Tunisian President Kais Saied announced on Monday that he would appoint a new head of government, while keeping in place the emergency measures he had decreed on July 25 to assume full powers.
"These exceptional measures will continue and a head of government will be appointed but on the basis of transitional provisions responding to the will of the people," Saied said in a nationally televised speech from Sidi Bouzid, the cradle of the 2011 Tunisian revolt that toppled the Ben Ali regime.
Mr. Saied, whose speech at the headquarters of the governorate of Sidi Bouzid was interrupted several times by a crowd chanting "the people want the dissolution of parliament," also announced that he would pass "a new electoral law" without disclosing its contours.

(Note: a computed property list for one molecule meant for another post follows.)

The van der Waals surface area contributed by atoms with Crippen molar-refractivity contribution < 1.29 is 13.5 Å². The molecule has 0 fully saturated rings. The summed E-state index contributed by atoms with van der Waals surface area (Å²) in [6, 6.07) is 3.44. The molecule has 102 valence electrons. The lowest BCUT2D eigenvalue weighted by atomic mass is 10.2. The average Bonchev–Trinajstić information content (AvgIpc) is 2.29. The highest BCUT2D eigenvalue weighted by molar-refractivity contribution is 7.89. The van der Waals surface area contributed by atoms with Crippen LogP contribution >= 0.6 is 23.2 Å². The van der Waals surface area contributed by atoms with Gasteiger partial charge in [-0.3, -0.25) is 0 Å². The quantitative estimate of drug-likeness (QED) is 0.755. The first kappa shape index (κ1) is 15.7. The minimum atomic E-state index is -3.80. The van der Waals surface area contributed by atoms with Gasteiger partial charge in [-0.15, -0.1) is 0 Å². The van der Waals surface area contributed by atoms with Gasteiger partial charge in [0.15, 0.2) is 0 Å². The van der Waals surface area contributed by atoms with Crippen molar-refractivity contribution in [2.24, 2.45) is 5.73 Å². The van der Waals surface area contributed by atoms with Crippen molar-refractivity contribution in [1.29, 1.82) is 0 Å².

The November 2019 parliamentary elections, held under the current electoral law, resulted in a fragmented parliament that allowed the Islamist-inspired party Ennahdha, Mr. Saied's main opponent, to assume a pivotal role in a coalition.
On July 25, Mr. Saied dismissed Prime Minister Hichem Mechichi, suspended the activities of parliament and also took over the judiciary, for a renewable month before extending these measures on August 24, "until further notice.
He later spoke of a forthcoming reform of the 2014 Constitution, which established a hybrid system, neither presidential nor parliamentary, a source of recurrent conflicts between the two powers.
A legal theorist, Kais Saied has presented himself since his surprise election by a large majority in late 2019 as the ultimate interpreter of the Constitution.